REVIEW: METAL CHURCH – “Damned If You Do”
Metal Church is one of the most revered and classic heavy metal acts of the 1980’s, when they put out arguably some of the best traditional metal albums to date, the homonym juggernaut in 1984 and the orgasmic follow-up ‘The Dark’ (1986), all under the undeniably marvelous vocals of David Wayne (R.I.P.). Closing service for a while, the preachers came back in 2012 to release the so-so ‘Generation Nothing’ (2013), but it is with Father Mike Howe back on the helm for the second time since he left in the middle of the 1990’s that they celebrate their mass number 12, ‘Damned If You Do’.
The quasi-thrash instrumental, the harsher vocal lines and the ability to write sexy riffs were always part of the band’s style of play, which was somewhat toned down in their 21st century comeback. With ‘XI’ (2016), Kurdt Vanderhoof managed to rescue that aura and provide us with a good taste of the good old Metal Church and further solidifies this in the new album by adding more mature songwriting and slicker playing.
Howe’s pipes are as ridiculous as ever and he proves it right from the start with the title track. A great beginning to the record, it flows smoothly with good energy – especially in the main riff and the chorus – and virtuous instrumental, adding a cool spice to what we are used to see with the California natives.
Follow-ups “The Black Things” and “By the Numbers” continue with the solid rhythm, this time around with a somewhat evil aura that is uncommon for the band. The constant riffing by Vanderhoof and Rick van Zandt and Howe’s aggressive vocals are what make these special, even when Stet Howland’s drums feel muffled at times and the bass lines by Steve Unger are almost inexistent, courtesy of bad production work. The riff machine never stops, though, and both tracks are masterfully constructed to be blood-pumping, full of attitude anthems.
Even the weaker songs here have a little bit of charm, these being the mid-tempo “Revolution Underway” and the Accept-esque “Monkey Finger”. While the first serves as the most “epic” track here by displaying a sense of urgency, almost melodic and melancholic, the second reminds us of the hard/heavy acts of the 1980’s by being more cadenced and with little flair or prolific passages. These are fine, don’t get me wrong, but they’re just not on par with the rest of the tunes in the album.
The smooth flow and the thrashy vibe continue in the mid portion with energetic moments like “Guillotine” and “Rot Away”. Galloping riffs are the weapon of choice for the former, which then changes pace in the second verse slowly building again, while the latter is just some straight up, no frills heavy metal tune that strikes like a punch in the liver; two selected moments that are likely to make you grab that leather jacket you keep stored in the closet in case some kick ass music comes around and you want to pump it up to the max volume to blow your stupid neighbor’s ears off.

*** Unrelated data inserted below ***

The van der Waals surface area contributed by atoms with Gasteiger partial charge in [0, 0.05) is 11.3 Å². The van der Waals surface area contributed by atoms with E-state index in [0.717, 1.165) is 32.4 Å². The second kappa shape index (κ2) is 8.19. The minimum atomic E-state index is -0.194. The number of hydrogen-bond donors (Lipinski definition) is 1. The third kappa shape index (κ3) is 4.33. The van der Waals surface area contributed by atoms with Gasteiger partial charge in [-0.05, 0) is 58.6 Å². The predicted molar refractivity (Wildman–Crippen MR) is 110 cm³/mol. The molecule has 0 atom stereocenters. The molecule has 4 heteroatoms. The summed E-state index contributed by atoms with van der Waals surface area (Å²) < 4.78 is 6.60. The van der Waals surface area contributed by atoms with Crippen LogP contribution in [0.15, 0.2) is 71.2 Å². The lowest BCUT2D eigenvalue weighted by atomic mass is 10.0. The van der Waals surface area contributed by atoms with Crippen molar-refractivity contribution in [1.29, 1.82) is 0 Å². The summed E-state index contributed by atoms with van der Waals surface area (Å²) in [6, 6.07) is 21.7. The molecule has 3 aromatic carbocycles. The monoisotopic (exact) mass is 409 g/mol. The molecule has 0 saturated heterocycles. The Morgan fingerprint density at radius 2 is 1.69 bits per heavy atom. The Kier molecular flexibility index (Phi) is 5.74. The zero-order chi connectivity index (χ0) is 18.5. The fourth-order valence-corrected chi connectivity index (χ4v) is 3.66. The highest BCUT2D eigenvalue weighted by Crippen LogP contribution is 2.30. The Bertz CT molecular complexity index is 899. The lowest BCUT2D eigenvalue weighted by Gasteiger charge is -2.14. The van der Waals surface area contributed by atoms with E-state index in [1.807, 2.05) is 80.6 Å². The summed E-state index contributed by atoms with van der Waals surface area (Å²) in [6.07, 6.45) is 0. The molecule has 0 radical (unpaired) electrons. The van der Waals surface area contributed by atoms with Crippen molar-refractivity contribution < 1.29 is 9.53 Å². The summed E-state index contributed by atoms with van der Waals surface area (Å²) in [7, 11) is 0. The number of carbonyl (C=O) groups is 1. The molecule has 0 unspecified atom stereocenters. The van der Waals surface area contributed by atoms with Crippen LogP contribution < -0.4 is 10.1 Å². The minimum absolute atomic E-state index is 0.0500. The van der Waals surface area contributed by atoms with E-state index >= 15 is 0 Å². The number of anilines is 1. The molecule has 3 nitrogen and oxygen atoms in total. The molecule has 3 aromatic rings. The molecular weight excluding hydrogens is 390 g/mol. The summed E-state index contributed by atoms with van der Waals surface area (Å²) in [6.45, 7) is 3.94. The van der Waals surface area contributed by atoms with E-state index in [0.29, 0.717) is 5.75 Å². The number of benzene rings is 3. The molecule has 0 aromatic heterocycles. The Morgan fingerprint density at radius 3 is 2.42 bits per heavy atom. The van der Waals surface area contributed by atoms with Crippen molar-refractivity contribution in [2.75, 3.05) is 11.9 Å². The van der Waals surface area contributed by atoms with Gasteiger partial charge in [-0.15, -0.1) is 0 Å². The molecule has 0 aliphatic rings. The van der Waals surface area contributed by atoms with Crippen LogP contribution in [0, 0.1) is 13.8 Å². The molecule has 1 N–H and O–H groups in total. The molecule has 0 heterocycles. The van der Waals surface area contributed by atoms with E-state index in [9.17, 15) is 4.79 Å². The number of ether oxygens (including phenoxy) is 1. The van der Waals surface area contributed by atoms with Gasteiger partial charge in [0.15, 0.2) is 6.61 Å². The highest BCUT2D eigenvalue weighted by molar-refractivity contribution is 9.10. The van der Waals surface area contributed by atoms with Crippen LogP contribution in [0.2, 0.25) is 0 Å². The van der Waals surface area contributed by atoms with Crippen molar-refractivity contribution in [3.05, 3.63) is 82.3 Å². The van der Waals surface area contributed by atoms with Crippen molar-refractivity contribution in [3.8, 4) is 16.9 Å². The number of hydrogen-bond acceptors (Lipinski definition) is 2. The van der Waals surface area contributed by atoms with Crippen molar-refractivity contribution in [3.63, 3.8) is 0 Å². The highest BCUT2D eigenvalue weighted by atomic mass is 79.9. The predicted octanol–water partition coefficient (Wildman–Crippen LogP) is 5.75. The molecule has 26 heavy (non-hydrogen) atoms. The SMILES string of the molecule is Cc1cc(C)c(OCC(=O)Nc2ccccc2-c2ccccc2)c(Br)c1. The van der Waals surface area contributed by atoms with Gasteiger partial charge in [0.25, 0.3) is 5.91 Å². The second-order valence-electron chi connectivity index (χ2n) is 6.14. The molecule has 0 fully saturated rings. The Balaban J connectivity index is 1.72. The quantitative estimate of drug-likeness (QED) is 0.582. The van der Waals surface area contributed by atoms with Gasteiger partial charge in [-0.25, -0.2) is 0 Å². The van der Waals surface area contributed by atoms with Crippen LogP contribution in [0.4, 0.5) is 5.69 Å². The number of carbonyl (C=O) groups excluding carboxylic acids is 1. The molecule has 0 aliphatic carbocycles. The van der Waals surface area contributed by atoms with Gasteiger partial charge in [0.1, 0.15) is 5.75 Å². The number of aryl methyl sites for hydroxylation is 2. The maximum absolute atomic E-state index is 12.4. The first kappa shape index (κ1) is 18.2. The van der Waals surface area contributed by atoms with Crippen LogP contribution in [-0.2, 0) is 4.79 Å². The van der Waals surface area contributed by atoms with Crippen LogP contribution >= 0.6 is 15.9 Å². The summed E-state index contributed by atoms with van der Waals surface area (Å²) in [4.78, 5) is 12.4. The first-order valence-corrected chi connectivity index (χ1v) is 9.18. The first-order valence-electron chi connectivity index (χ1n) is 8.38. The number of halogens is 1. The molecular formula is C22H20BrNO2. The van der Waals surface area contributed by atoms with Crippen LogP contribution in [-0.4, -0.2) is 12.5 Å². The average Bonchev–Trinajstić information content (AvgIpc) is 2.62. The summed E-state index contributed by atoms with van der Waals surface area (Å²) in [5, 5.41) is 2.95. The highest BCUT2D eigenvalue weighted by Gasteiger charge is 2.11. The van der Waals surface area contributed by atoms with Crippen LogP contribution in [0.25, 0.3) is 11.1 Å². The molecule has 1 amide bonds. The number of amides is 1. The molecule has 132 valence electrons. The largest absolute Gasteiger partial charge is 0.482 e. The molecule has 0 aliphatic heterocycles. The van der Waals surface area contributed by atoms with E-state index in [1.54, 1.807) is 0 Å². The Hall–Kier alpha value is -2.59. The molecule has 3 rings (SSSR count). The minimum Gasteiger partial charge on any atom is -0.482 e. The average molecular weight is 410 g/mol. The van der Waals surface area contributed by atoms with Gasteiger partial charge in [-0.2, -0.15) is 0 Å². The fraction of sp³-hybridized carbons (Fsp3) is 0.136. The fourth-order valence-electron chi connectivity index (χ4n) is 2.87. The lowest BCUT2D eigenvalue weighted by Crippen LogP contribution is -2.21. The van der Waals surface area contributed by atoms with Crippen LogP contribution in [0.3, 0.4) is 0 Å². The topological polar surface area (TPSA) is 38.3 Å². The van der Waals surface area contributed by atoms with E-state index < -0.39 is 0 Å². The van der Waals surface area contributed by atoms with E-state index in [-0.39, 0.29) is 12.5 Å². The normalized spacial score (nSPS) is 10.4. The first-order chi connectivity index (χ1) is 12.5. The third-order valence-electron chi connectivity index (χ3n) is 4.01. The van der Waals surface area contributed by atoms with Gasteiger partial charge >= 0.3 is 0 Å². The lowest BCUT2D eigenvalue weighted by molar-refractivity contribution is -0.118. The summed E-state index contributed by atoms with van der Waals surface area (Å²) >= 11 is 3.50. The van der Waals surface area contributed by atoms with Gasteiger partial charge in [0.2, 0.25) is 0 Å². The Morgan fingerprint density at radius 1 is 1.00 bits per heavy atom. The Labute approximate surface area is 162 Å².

“Into the Fold” is also a winner and, similarly to “The Black Things”, shows a darker side of Metal Church. It’s one of the most powerful and savage tracks in the album when it doesn’t suffer from muffled sound, a problem which plagues the entire effort. “The War Electric”, a good but ultimately forgettable track, closes the album. It would fare better if not for the song that it follows, which is one of the best Metal Church tracks, period.
“Out of Balance” destroys, obliterates and completely puts to shame every other song released by Metal Church since, I don’t know, ‘Hanging in the Balance’ (1993). It has so much firepower, it’s so badass that even the shitty production is not enough to diminish its superiority. It’s a steamroller with ace guitar work and one of the best moments of Howe’s legacy since his return.
The production and mixing could be better, as the sound often times is muffled and only Howe’s vocals stand out, leaving all instruments in the background, consequently hurting the final product. The overall sound is so good, though, that the bad production itself is put in the background, so this is nothing to be fret about.
‘Damned If You Do’ has an old-school vibe that reminds us of the same Metal Church we heard in the early 90’s and even some glimpses of the 80’s. It stands somewhere between classic albums like ‘Hanging in the Balance’ and ‘Blessing in Disguise’ (1989) and their modern works like ‘XI’ and ‘A Light in the Dark’ (2006). With Vanderhoof and Howe at their finest and the other members equally doing a great job, it’s clear that this church will prosper with competent preaching for a long time; o come, all ye faithful, as it is Sunday morning in the metal world.